Floral Park Swears In New Police Commissioner

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Board Meeting Heats Up, As Residents Question Change

In front of a nearly standing-room-only crowd, Floral Park Mayor Kevin J. Greene swore in the village’s new police commissioner, retired NYPD veteran Stephen G. McAllister, at the board of trustees meeting on Tuesday, July 20. McAllister succeeds Michael Reid, a 34-year Floral Park Police Department veteran who served as the villages’ police commissioner for 17 years.

McAllister was welcomed to his new post with a standing ovation. Among his supporters present at the ceremony were his wife, Christine, and his five children, who range in age from 7 to 24. Many extended family members, friends and NYPD dignitaries were present, as well. Shortly after signing the Oath of Office Book, Commissioner McAllister and his entourage left the meeting. There was a noticeable change in tone within the room thereafter, from celebratory to concern.

Many residents were not pleased with the method by which the board selected the new police commissioner. According to a letter to the editor in the July 2 issue of the Floral Park Dispatch written by then Police Commissioner Michael Reid, Reid recounted, “On Sunday, March 28, 2010, I received several phone calls at home asking me if it were true, that I was not going to be commissioner anymore. Puzzled, I asked about the origin of these rumors. Apparently, the day before, at the Reliance Engine Company’s 100th Anniversary Celebration, the village board told a number of people that I was not going to be re-appointed as commissioner on April 5…. I only wish the village board had been professional enough to discuss this matter with me before letting it out to the public.

“The next day, Monday evening, I had a brief meeting with two board members who thanked me for all the wonderful things I had done, but informed me that I would not be re-appointed as commissioner. Maintaining my professionalism, I asked to have their decision in writing. The week went by, then around 7 p.m. Friday evening, after I went home, an envelope was dropped off at the police desk. Not even the courtesy of a personal visit.”

Jean Wittosch, a Floral Park resident for more than 70 years, voiced her opinion at the July 20 meeting. “I’ve always been proud of this town, but I really object to the way the board has treated Mike Reid. He was your commissioner for 17 years. You didn’t have the decency to talk to him. He got a letter saying that he was not being renewed. I think it’s terrible.” Witosh referenced the letter Reid  wrote to the Dispatch and asserted that someone purchased all of the papers so that residents could not read what Reid wrote. Speaking directly to the board, she said, “I think you handled it very poorly. I’ve always been proud of this town, and you make me ashamed. I’m sorry.”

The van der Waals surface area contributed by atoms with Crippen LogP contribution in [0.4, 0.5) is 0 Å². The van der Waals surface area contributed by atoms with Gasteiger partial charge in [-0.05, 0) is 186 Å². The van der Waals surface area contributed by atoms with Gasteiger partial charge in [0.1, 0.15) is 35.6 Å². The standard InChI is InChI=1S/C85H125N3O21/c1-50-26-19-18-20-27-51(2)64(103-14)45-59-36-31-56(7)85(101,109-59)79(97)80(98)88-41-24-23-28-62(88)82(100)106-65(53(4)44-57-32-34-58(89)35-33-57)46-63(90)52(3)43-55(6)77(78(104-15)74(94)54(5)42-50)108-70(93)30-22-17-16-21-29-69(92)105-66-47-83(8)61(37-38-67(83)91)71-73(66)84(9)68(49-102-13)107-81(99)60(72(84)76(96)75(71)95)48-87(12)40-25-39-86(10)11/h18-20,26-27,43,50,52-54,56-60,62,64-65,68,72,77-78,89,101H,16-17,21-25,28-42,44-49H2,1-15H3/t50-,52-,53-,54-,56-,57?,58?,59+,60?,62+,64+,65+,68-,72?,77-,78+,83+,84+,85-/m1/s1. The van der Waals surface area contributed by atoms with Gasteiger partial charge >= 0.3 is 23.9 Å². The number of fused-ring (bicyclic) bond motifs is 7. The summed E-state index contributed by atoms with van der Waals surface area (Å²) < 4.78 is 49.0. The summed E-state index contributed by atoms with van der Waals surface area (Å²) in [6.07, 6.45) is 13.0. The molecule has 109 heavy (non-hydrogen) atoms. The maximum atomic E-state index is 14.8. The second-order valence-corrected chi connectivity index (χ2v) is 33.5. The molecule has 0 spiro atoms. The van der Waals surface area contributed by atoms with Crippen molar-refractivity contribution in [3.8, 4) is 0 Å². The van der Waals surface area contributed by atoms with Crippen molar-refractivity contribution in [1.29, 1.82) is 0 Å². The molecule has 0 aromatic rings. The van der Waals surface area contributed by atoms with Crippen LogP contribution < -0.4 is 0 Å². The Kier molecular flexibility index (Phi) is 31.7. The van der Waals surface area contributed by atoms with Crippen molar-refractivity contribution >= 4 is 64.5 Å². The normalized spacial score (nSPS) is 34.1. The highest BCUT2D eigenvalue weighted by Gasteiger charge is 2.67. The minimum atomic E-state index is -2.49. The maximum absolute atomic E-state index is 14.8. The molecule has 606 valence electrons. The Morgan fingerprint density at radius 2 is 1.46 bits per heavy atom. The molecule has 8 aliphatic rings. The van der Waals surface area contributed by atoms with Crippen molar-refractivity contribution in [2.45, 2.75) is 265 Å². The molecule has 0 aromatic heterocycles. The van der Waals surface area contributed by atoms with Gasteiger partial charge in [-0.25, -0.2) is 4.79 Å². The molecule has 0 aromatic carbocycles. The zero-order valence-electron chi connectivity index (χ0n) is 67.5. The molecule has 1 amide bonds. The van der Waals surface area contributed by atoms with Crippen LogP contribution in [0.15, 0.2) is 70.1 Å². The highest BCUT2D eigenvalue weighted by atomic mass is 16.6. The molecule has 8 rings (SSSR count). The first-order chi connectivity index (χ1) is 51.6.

Mayor Greene assured the audience that not all decisions are easy to make and that “there are two sides to every story…In no way, shape or form would I ever do anything without talking to [the affected individuals]…I have a friendship with Mike Reid. He did an outstanding job as commissioner.”

Greene explained that the board took a look at the police department and wanted to explore what options were available to enhance the department. Greene stated that of the 23 applicants for the position, six were from within the Floral Park Police Department. Greene admitted that he does not have a full understanding of the operations of the police department but said he has a better understanding, as a result of the interview process, of “what we can do to make our department even better.” That’s not to say, however, that Greene doesn’t believe that the police department is doing a “fantastic” job already. “The reason why people live in Floral Park is because we have a wonderful police department [which ensures the safety of our residents].”

Floral Park Chamber of Commerce president Salvatore Bonagura called the mayor to the mat on his vision for the police department. “You have stated tonight that you want the department to go in a certain direction, but yet you have not told the village residents what that direction is,” he said.

Mayor Greene emphasized the need for automation within the police department. “We have an antiquated server system that does not allow us to track time or track methods. We need to step up … I have no way to get any information out of [the department], none, other than paper, paper, paper.”

Referencing recent vandalism that has taken place in town, Greene said, “I want to eliminate meters getting ripped off.” Referring to a new youth program under the guidance of a Substance Awareness  Council that keeps the park open for an extra hour at night, giving teens a place to spend their time constructively, Greene said, “I want to develop a program where our kids can get more focused.”

The prevailing theme throughout the meeting was the quality of life, which highlights residents’ safety, that has always existed in Floral Park. The consensus remains that Floral Park is “a great place to live.” What has come into question with the recent change within the police department, however, is the best course along which to steer the village to perpetuate that environment.

For his part, Mayor Greene is confident in the recent change. “I think Steve McAllister is going to be a welcome addition to the police department. I think he’s going to do good things for the police department. He’s going to do what we need to get done…He’s going to reengineer the department to the point where we’re going to be able to understand how the department works…And I know that the members of the police department are going to support him 100 percent. I know they will.”

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